Skip to main content

Smart water consumption measurement system for houses using IoT and cloud computing

Abstract

Presently, in several parts of the world, water consumption is not measured or visualized in real time, in addition, water leaks are not detected in time and with high precision, generating unnecessary waste of water. That is why this article presents the implementation of a smart water measurement consumption system under an architecture design, with high decoupling and integration of various technologies, which allows real-time visualizing the consumptions, in addition, a leak detection algorithm is proposed based on rules, historical context, and user location that manages to cover 10 possible water consumption scenarios between normal and anomalous consumption. The system allows data to be collected by a smart meter, which is preprocessed by a local server (Gateway) and sent to the Cloud from time to time to be analyzed by the leak detection algorithm and, simultaneously, be viewed on a web interface. The results show that the algorithm has 100% Accuracy, Recall, Precision, and F1 score to detect leaks, far better than other procedures, and a margin of error of 4.63% recorded by the amount of water consumed.

Introduction

Water is the most important natural resource for humans, so the World Health Organization (WHO) recommends that a person should consume an average of 100 L per day to meet all their needs (United Nations 2014), but in the main capitals of South America it exceeds what is recommended, for example, La Paz consumes 120 L, followed by Bogotá with 168 L, then Santiago with 200 L, Quito with 220 L and, finally, Lima with 250 L, whose surplus is equivalent to more than 77 thousand Olympic water pools per year (SUNASS 2017). On the other hand, in the USA inside a house, the daily consumption of water is approximately 138 gallons (522 L), being the flush of the toilet where water is used the most (24%), followed by the faucets (20%), showers (20%), clothes washer (16%), leaks (13%), bathtubs (3%), dishwasher (2%), and others (3%) (DeOreo et al. 2016). Due to this excessive water consumption, water treatment supply companies are aiming to raise public awareness about the responsible use of water.

One of the functions of companies that supply water is to identify how and where waste is generated, which, in general, can be due to people’s neglect or leakage. Studies reveal that the amount of water wasted by leaks varies widely between different countries. In developed countries in Europe, it is approximately 15% (France: 27%, UK: 21%, Netherlands: 5%) (Growing Blue 2011) and in the USA 13% is estimated (DeOreo et al. 2016); on the other hand, some sub-developing countries have a high index that ranges from 20 to 70% (Sharma and Vairavamoorthy 2009). Other ways these companies use are the control and monthly billing of the consumption of this resource. In several countries, water consumption is not measured in real time, so the consumer must wait until the following month to receive the status of their consumption, which is generally obtained through “manual” measurements made at each house meter. This generates a daily lack of knowledge of water consumption and the inability to detect in time a non-visible leak that results in a waste of this resource and economic losses even for the supplier when this resource is subsidized. An alternative to this problem is the use of smart systems that can save to generate water from 2.8 to 10.0% (Liu and Mukheibir 2018); this avoids wrong measurements generated by human error, and it creates the trust in consumers in terms of receipts and water consumption payments (Joo et al. 2015), also it allows to report water leakage, which reduces the probability of reoccurrence by 50% (Schultz et al. 2018). Currently, there are several smart measurement systems that also help detect, predict, and alert in time any leakage or excess of water. Through the use of the rules, Water Balance, Minimum Night Flow (MNF), and statistical methods have come to predict 97% accuracy water leakage (Farah and Shahrour 2017), on the other hand, with machine learning methods reached 74% of accuracy (Patabendige et al. 2018). Also, through an algorithm that integrates rules MNF and Continuous Non-Zero Water Consumption (CNZ), achieved 98% accuracy (Luciani et al. 2019). However, none of these studies integrates at the same time the location, historical data, and rules such as MNF and CNZ, to detect possible water leaks, in addition, even the rate accuracy can be improved.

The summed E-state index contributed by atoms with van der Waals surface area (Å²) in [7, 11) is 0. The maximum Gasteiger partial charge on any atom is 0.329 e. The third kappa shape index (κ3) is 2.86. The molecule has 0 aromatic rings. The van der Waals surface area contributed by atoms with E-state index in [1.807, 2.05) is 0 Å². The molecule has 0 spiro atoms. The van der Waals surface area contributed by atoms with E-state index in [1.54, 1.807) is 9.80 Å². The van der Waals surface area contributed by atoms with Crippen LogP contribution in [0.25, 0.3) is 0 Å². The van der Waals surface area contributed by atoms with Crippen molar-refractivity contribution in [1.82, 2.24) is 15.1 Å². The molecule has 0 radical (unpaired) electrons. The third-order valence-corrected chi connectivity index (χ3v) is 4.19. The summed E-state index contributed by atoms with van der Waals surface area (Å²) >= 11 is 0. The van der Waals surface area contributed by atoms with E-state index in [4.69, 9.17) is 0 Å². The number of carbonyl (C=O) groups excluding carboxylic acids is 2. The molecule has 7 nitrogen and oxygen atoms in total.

The integration of various aspects developed to detect water leaks are complemented in many situations, for example, the detection based on historical data is oriented by the consumption behavior and does not contemplate particular scenarios that can only be detected through rules, such as CNZ. Therefore, we are proposing a consumption measurement system and detection of water leakage integrating user location, historical data, and rules, as well, is based on an IoT architecture and cloud computing. The location allows to identify a possible leak if the user is not at home, the historical data of the user’s water consumption allows to find a pattern of daily consumption, the IoT architecture allows the capture and preprocessing of the consumption data of water obtained through smart meters, and finally, the analysis and visualization of this data is carried out in the Cloud.